Exeter director of rugby Rob Baxter is refusing to dwell on Leinster’s rich European pedigree ahead of Saturday’s Heineken Champions Cup quarter-final at Sandy Park. Baxter’s reigning champions meet a side who are appearing in the last-eight for the 16th time as they chase down a record fifth major title on the continental stage.
But Baxter insists history has only limited meaning as Exeter – who announced a £2.26million accounting loss this week – look to follow up on the Premiership and European double completed in 2019/20. “It’s a very significant challenge, but is it any bigger than last season?” Baxter said.
“You have got to get perspective and move on from the history of seven, eight, nine or ten years ago. Leinster were the first team we played in the Heineken Cup in 2012 and there was a fair bit of underestimation from them… they sneaked through 9-6 over in Ireland.
“Since then we have met a few times and they have come out on top, but we have moved on to a degree. I’m not saying we are meeting on a level playing field, but it’s far more level than to talk about past history too much.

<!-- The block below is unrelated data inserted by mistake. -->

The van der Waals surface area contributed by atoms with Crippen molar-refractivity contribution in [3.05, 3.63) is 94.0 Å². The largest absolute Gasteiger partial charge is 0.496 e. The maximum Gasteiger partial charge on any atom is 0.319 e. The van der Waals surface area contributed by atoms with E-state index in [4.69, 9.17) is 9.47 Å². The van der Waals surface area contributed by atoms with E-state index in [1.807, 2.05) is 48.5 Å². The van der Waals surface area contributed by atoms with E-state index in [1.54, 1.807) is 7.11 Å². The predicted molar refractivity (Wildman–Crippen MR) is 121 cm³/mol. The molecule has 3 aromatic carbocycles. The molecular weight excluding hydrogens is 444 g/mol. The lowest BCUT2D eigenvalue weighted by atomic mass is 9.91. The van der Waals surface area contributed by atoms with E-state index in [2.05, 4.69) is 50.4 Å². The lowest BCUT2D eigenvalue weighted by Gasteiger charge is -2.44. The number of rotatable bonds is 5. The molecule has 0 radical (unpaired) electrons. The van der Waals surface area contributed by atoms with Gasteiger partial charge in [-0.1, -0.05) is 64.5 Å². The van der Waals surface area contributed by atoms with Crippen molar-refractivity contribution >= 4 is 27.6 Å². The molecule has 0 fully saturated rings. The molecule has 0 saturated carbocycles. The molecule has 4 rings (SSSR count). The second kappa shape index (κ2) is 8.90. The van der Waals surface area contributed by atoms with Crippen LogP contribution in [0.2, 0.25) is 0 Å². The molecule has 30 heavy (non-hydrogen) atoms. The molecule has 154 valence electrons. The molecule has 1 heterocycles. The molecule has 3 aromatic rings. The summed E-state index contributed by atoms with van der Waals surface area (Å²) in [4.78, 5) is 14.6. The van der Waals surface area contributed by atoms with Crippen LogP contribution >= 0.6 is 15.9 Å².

“If we talked about history then Exeter would never be near the final of the Premiership or a European Cup. We have now won both, so it is about the here and now and the here and now is that we have an expectation to do well.”
— RugbyPass (@RugbyPass) April 7, 2021
Exeter and Sale are the only Gallagher Premiership clubs to reach the Champions Cup quarter-finals, while five French sides are represented with four of them colliding in all-Top 14 ties. Bristol, Wasps and Gloucester all fell at the round of 16 stage, but Baxter denies the smaller contingent reflects poorly on the English top flight.
“This is only our third quarter-final so I know how hard it is to qualify. When you get to the last-eight of Europe, how many Premiership clubs should be there?” he said. “We have got two in the quarters – a quarter of the clubs. It’s not a bad showing in a bad year. It doesn’t feel that strange to me.
“There are reasons why you would like lots of English clubs there because it might mean you could go all the way to the final and never have to leave England. In the current climate, with the doubts on travelling and hotel staying and the difficulty in organising those things, that would be nice.”
Being told he wouldn't make it as a scrumhalf was one of a number of incidents that motivated @ExeterChiefs Jack Maunder's career, but they've opened up a world beyond rugby and have resulted in a best selling book
— RugbyPass (@RugbyPass) April 4, 2021
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